Last month, Governor J.B. Pritzker signed legislation significantly expanding gambling within the State of Illinois, including legalized sports gambling. Cheered by gaming operators and gamblers alike, the legislation follows last year’s Supreme Court ruling, striking down the Professional and Amateur Sports Protection Act of 1992 (PAPSA), which had effectively banned legalized sports betting nationwide outside the state of Nevada.
In addition to authorizing six new land-based casinos in the state (including a Chicagoland area casino), slot machines and table games at racetracks (which operators such as Fairmont Park championed) and even the potential installation of slot machines at Illinois airports, the gambling expansion included the enactment of the Illinois Sports Wagering Act, which makes Illinois one of sixteen states (plus the District of Columbia) to legalize and regulate sports gambling since the Supreme Court’s ruling last year, according to the American Gaming Association.
Among the highlights of the Illinois Sports Wagering Act (“IWSA”) are:
- Individuals making sports wagers must be at least 21 years of age and physically located within the state.
- Wagers can be made on professional and major college sports. However, they are prohibited on minor league sports or on any competition involving Illinois collegiate teams. Wagers are prohibited on youth and high school sports.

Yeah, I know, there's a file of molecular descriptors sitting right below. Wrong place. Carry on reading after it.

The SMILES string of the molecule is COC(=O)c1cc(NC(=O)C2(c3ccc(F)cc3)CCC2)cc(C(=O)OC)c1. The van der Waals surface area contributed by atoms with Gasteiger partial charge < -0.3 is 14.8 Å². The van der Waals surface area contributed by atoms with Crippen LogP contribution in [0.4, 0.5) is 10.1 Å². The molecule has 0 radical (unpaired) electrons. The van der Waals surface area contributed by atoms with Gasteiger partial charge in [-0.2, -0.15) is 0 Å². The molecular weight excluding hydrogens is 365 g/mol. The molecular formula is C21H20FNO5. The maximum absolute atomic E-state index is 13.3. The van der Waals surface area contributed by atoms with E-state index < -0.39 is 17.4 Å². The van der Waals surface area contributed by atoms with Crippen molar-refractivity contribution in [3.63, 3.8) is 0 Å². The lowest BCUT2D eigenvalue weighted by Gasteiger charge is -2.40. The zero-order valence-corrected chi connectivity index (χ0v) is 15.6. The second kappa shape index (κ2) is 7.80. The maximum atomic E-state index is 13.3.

- With proper licensure, sports wagering sites can be located at casinos, racetracks, defined sports facilities with more than 17,000 seats and online.
- The Illinois Gaming Board will award Master Sports Wagering Licenses pursuant to a competitive bid process.
- The Act’s definition of permissible “sports wagering” includes single-game bets, teaser, parlays, pools, in-game wagering and proposition bets, but specifically excludes fantasy sports and daily fantasy sports, such as DraftKings.
As with any state legalizing and regulating sports wagering in the post-PAPSA era without federal regulation, Illinois forged its own path with multiple regulations not found in other state regulations. For instance, the ISWA distinguishes between two types of wagers: “Tier 1 Wagers,” which is a bet determined solely by the final score or outcome of a game – i.e., a win or lose proposition; and “Tier 2 Wagers,” which is a bet not determined solely by the final score of a game – e.g., a bet as to the over/under of how many yards a quarterback throws for in a football game. While the results of Tier 1 Wagers are not controversial (either a team won or lost a game), Tier 2 Wagers can be. That is why the ISWA requires that facilities utilize “official league data,” which they must obtain through agreements with the sports leagues themselves.
The IWSA is effective immediately. However, operators in Illinois are not yet taking bets. The IWSA gives the Illinois Gaming Board oversight and how quickly it issues operator licenses remains to be seen.